Despite pandemic, some join Christmas Day Mass for in-person blessings

Sarah Rahal
The Detroit News

Detroit — While a majority streamed into church Friday morning, some Metro Detroiters say Christmas Day Mass is a tradition worth celebrating in person despite the potential risks.

At Old St. Mary's Catholic Church in Greektown, dozens of parishioners gathered early in their finest holiday attire and masks, layered with heavy coats to receive their blessings. The church was decorated with bushes of red poinsettias, large golden trees and wreaths on every pillar covered in sparkling lights.

Joann Ministrelli from Farmington Hills braved the heavy snow with her niece and nephew, Elizabeth and John Carlson, to join the morning Mass.

"Our great uncle passed away from COVID recently, but we still come to Mass because we believe it's important to receive the body of Christ and the communion," said Elizabeth Carlson, 25. 

Every year, the family makes more than 700 ravioli stuffed with meat for the holiday but won't dive in until after receiving their blessings.

John Carlson, Elizabeth Carlson and Joann Ministrelli of Farmington Hills take a moment at the nativity scene after Christmas in-person mass at Old St. Mary's Catholic Church in Detroit, Michigan  on December 25, 2020.

"It just seemed really impersonal to watch it online," said John Carlson, 16. "It's hard for me to pay attention while being at church, there's hardly anyone here, so I can actually be with Jesus."

During the pandemic, Michael and Judy Campeau spent Easter watching service on television but have returned to services every Sunday since the church reopened. The couple married at Old St. Mary's 27 years ago.

"It's absolutely a tradition to come on Christmas Day. I even used to spend time decorating the church since I retired," said Michael Campeau from Livonia. "It's important to me because I was miraculously healed here from an enlarged heart condition. I was bedridden for two months, but this is a very special place.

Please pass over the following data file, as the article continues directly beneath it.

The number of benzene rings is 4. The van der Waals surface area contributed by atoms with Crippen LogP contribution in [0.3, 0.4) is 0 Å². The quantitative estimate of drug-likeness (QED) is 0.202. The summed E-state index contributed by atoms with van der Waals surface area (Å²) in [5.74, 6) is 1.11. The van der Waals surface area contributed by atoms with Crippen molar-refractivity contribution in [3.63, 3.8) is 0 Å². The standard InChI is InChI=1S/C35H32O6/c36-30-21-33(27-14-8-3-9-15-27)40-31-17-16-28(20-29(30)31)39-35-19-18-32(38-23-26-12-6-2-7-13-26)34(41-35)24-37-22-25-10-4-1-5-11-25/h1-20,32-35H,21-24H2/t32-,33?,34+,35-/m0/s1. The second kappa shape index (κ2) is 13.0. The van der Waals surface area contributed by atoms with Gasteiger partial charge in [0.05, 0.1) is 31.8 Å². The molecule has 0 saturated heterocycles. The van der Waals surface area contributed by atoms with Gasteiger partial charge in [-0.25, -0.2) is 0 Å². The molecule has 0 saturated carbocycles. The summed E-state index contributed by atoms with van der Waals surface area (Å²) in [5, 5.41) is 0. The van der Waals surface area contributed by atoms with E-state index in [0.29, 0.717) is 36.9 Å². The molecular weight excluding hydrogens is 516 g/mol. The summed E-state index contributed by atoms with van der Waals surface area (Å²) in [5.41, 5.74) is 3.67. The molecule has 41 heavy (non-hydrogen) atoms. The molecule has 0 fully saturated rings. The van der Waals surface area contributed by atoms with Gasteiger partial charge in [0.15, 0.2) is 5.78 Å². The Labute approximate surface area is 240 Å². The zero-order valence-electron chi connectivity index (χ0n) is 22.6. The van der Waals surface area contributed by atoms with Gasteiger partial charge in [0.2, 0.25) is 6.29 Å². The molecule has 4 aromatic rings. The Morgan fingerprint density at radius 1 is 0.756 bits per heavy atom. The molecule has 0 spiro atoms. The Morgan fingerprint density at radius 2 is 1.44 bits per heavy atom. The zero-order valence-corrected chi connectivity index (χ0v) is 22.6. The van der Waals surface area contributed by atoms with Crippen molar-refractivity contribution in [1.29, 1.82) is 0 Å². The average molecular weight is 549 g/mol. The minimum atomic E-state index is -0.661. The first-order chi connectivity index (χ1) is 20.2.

"I wouldn't have missed Christmas no matter what. It's a safe feeling," he said.

Vincent Potts, Randy Bowers and Father LeRoy Moreeuw during the entrance percussion at a Christmas in-person mass at Old St. Mary's Catholic Church in Detroit, Michigan  on December 25, 2020.

Father LeRoy Moreeuw said while the chapel is typically filled with 90 to 100 people on Sundays, he thanked the two dozen parishioners joining them in-person Friday saying they "share in the divinity of Christ, who humbled himself to share in our humanity."

Detroit Archbishop Allen Vigneron said in a midnight mass that now is the time to spread love, especially to those in nearby communities.

"In a year that has brought health and economic crises to our doorsteps, it is more important than ever that we reach out however we can to those in need, those who are lonely, suffering, sick, or who are mourning the loss of loved ones," he said. "Above all, we pray for the souls of those lost to illness and the heroes in health care who serve on the front lines each day."

A pandemic Christmas: Churches shut, borders complicated

Kristin and Kyle Kopy from Ferndale brought their two sons, Liam, 6, and Dylan, 4, out for Christmas Day because they figured the church wouldn't be too crowded, they said.

"It was never even a question to us to think about staying home as soon as we were able to come back to in-person Mass," said Kristin Kopy, who is expecting their third child. "We've been so fortunate and we've had the opportunity to be at home with our families. We've been blessed with good health."

Gov. Gretchen Whitmer said a "pause" on indoor dining at bars, restaurants and at other places people gather is working. However, she cautioned that events and gatherings connected to the Christmas and New Year's holidays could spread the virus if people drop their guards.

She said she's "hopeful" that her administration can take "more aggressive steps" to lift restrictions on some Michigan businesses after Jan. 1 as the state's COVID-19 metrics continue to trend in a positive direction.

The state has recorded four recent outbreaks tied to religious services last week, 10 this month. 

Nicolette Bryant from Detroit said although St. Mary's is not her usual parish, she felt more comfortable because the pastors wear masks during communion.

"Just yesterday, my cousin who stays at Notting Hill in West Bloomfield tested positive for COVID and they moved her to a facility in Detroit and I thought she'd be safer than anyone because she never goes out," said Bryant, 70.

"To receive communion, to sacramentally receive it... there's nothing like it. It's Christmask," she said with a laugh. 

Nicholette Bryant of Detroit listens during the Christmas in-person mass at Old St. Mary's Catholic Church in Detroit, Michigan  on December 25, 2020.

Twitter: @SarahRahal_